The Havenshire Resistance

Tessa nearly tumbled out of the saddle but grabbed a handful of mane, cursing herself for carelessness.  Sparks quivered and her nostrils flared. 

“What is it, girl?” Tessa whispered and scrutinized the trail for danger.  Nothing seemed wrong.  The leather saddle creaked as she leaned forward and patted the mare’s neck.  “It’s all right.  I don’t see anything.”  With a jab of her heel, she urged Sparks to move forward, but the mare whinnied, planted her hooves, and refused to budge.

Tessa’s heart thudded. 

The dense woods felt oppressive, terrifying.  What could she do?  Hours from home with unknown danger lurking ahead, she frantically searched the landscape to gain her bearings.  She saw no familiar landmarks, having lost track of her location while she dozed, but abandoning the trail might prove deadly.  A wrong turn could plunge them over a precipice or get them stuck in a springtime bog.  

She must face the danger head on.  Clutching her hunting knife she held her breath and listened.  Except for the horse’s snorts and the pounding of her heart, the woods were deadly silent—a sure sign of trouble.  What an idiot I am!  I missed nature’s warning signs by falling asleep.

Leaves rustled.  A dark body moving through the undergrowth drew her attention but disappeared behind a bush.  Tessa stiffened and Sparks jerked her head high, her ears pinned back.  Trenton trained his horses to stand absolutely still when he braced for an attack, and Sparks became a statue. 

A twig snapped. 

Look up!  Look at the branch.  The mental command startled Tessa and she stared at the branch. 

A snakelike tail twitched across the top of the branch, betraying a thick body hunched against the dark wood.  Tessa angled her knife blade into the sun and flashed light into the shadows.  She saw large almond eyes and the white fangs of a mountain lion.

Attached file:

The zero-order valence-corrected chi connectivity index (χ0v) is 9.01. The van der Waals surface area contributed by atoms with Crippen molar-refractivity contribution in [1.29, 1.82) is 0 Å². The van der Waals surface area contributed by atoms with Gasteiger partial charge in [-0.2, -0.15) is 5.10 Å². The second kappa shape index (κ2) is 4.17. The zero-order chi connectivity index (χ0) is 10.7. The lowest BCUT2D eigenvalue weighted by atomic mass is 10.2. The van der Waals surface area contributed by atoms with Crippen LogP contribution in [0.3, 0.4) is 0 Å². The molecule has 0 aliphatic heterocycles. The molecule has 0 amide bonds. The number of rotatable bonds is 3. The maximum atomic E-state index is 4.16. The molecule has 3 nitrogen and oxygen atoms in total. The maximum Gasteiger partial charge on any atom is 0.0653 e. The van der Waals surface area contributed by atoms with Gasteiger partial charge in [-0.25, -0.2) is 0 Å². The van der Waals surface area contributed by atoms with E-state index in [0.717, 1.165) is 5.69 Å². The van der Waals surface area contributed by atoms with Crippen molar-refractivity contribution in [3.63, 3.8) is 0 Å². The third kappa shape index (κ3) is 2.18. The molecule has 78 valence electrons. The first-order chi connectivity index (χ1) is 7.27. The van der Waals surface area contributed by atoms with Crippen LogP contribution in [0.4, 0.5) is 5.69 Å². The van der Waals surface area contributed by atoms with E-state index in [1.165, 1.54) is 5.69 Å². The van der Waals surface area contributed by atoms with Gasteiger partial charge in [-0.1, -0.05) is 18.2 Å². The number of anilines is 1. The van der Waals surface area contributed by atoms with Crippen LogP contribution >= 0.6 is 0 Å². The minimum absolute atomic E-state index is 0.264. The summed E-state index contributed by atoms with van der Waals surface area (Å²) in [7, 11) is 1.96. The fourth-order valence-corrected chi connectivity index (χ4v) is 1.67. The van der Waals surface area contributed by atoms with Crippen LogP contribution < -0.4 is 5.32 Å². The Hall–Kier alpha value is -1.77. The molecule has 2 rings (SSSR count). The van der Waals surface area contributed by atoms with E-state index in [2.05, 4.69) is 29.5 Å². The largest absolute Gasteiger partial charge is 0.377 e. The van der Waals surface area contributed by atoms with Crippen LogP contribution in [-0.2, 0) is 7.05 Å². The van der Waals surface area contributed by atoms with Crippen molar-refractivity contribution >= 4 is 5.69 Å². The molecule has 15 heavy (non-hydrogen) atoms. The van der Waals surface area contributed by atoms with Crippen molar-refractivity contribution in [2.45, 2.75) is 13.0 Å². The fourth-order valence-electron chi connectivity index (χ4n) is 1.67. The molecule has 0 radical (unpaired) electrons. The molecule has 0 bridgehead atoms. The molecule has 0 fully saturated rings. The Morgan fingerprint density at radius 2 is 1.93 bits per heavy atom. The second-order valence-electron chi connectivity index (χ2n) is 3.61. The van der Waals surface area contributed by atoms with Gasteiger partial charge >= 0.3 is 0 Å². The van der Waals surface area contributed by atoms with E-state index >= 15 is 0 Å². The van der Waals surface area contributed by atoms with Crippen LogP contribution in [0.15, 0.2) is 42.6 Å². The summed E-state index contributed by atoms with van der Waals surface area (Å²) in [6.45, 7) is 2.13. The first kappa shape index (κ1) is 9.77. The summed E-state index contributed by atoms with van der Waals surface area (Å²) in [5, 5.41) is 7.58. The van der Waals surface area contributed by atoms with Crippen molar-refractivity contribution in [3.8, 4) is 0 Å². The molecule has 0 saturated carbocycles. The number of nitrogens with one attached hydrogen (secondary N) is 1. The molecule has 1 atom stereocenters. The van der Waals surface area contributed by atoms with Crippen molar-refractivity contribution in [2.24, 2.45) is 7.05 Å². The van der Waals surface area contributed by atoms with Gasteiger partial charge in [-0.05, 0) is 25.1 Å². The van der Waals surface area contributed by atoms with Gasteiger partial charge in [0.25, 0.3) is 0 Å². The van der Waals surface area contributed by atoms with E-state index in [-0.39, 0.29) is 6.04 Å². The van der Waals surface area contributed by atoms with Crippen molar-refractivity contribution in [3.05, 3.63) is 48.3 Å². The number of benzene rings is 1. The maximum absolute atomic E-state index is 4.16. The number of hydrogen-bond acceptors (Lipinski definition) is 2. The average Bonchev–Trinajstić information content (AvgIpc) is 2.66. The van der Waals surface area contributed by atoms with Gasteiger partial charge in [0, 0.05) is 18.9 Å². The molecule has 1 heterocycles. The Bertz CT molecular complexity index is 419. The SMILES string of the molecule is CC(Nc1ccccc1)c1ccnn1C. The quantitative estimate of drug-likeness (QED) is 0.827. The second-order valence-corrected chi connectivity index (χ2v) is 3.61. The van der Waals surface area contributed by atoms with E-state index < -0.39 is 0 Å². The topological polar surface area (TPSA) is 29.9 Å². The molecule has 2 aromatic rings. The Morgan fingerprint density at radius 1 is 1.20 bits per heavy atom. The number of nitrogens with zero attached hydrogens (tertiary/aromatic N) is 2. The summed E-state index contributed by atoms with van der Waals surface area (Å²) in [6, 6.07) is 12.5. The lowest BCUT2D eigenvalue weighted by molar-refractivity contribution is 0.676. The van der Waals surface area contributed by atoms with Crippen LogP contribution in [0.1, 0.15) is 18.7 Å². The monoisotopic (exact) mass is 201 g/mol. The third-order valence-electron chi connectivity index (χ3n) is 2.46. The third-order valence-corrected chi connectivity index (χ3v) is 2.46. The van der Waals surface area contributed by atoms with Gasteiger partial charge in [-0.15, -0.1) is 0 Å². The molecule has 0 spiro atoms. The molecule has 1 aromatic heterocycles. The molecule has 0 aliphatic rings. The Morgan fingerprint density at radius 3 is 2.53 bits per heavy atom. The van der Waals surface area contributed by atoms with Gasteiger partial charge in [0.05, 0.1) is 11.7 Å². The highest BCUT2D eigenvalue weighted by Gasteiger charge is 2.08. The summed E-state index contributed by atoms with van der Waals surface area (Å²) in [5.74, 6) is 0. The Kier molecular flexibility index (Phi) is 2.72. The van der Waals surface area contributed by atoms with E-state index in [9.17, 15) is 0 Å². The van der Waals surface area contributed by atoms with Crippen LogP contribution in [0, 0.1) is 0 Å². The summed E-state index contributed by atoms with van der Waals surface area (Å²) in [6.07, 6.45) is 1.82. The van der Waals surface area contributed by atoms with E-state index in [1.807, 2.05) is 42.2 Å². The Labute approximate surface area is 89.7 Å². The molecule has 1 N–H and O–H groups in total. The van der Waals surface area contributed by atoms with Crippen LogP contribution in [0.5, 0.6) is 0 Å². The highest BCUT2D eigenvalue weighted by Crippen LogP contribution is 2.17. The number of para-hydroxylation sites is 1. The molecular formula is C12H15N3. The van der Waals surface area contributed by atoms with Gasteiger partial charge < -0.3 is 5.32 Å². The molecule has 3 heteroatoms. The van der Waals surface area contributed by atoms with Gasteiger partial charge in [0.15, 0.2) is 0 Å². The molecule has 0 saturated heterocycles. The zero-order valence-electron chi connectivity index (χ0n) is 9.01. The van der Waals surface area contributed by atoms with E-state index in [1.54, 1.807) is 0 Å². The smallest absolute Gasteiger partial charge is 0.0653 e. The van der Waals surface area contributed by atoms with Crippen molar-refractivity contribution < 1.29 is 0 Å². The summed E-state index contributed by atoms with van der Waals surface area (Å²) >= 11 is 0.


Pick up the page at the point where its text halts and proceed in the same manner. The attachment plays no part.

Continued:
The branch exploded and a snarling yowl shattered the silence. 

Tessa jerked on her reins and Sparks reared, striking at the hated creature with her hooves.  Razor-sharp claws slashed at Tessa but missed as she tumbled out of the saddle. Claws scraped across the leather saddle, while Sparks whinnied and her hooves raked the turf.  Tessa hit the ground and rolled, amazed that she still clutched the knife.  She crouched, ready for another attack.  A dark shape blurred in the perimeter of Tessa’s vision—the lion’s mate?

Synopsis

Tessa nearly tumbled out of the saddle but grabbed a handful of mane, cursing herself for carelessness.  Sparks quivered and her nostrils flared. 

“What is it, girl?” Tessa whispered and scrutinized the trail for danger.  Nothing seemed wrong.  The leather saddle creaked as she leaned forward and patted the mare’s neck.  “It’s all right.  I don’t see anything.”  With a jab of her heel, she urged Sparks to move forward, but the mare whinnied, planted her hooves, and refused to budge.

Tessa’s heart thudded. 

The dense woods felt oppressive, terrifying.  What could she do?  Hours from home with unknown danger lurking ahead, she frantically searched the landscape to gain her bearings.  She saw no familiar landmarks, having lost track of her location while she dozed, but abandoning the trail might prove deadly.  A wrong turn could plunge them over a precipice or get them stuck in a springtime bog.  

She must face the danger head on.  Clutching her hunting knife she held her breath and listened.  Except for the horse’s snorts and the pounding of her heart, the woods were deadly silent—a sure sign of trouble.  What an idiot I am!  I missed nature’s warning signs by falling asleep.

Leaves rustled.  A dark body moving through the undergrowth drew her attention but disappeared behind a bush.  Tessa stiffened and Sparks jerked her head high, her ears pinned back.  Trenton trained his horses to stand absolutely still when he braced for an attack, and Sparks became a statue. 

A twig snapped. 

Look up!  Look at the branch.  The mental command startled Tessa and she stared at the branch. 

A snakelike tail twitched across the top of the branch, betraying a thick body hunched against the dark wood.  Tessa angled her knife blade into the sun and flashed light into the shadows.  She saw large almond eyes and the white fangs of a mountain lion. 

The branch exploded and a snarling yowl shattered the silence. 

Tessa jerked on her reins and Sparks reared, striking at the hated creature with her hooves.  Razor-sharp claws slashed at Tessa but missed as she tumbled out of the saddle. Claws scraped across the leather saddle, while Sparks whinnied and her hooves raked the turf.  Tessa hit the ground and rolled, amazed that she still clutched the knife.  She crouched, ready for another attack.  A dark shape blurred in the perimeter of Tessa’s vision—the lion’s mate?

Diane Rapp became an entrepreneur when she started her own dog grooming salon in Santa Barbara, California. She spent the next thirty years as a small business owner; she sold real estate, started an office supply/copy center, and performed free-lance advertising design.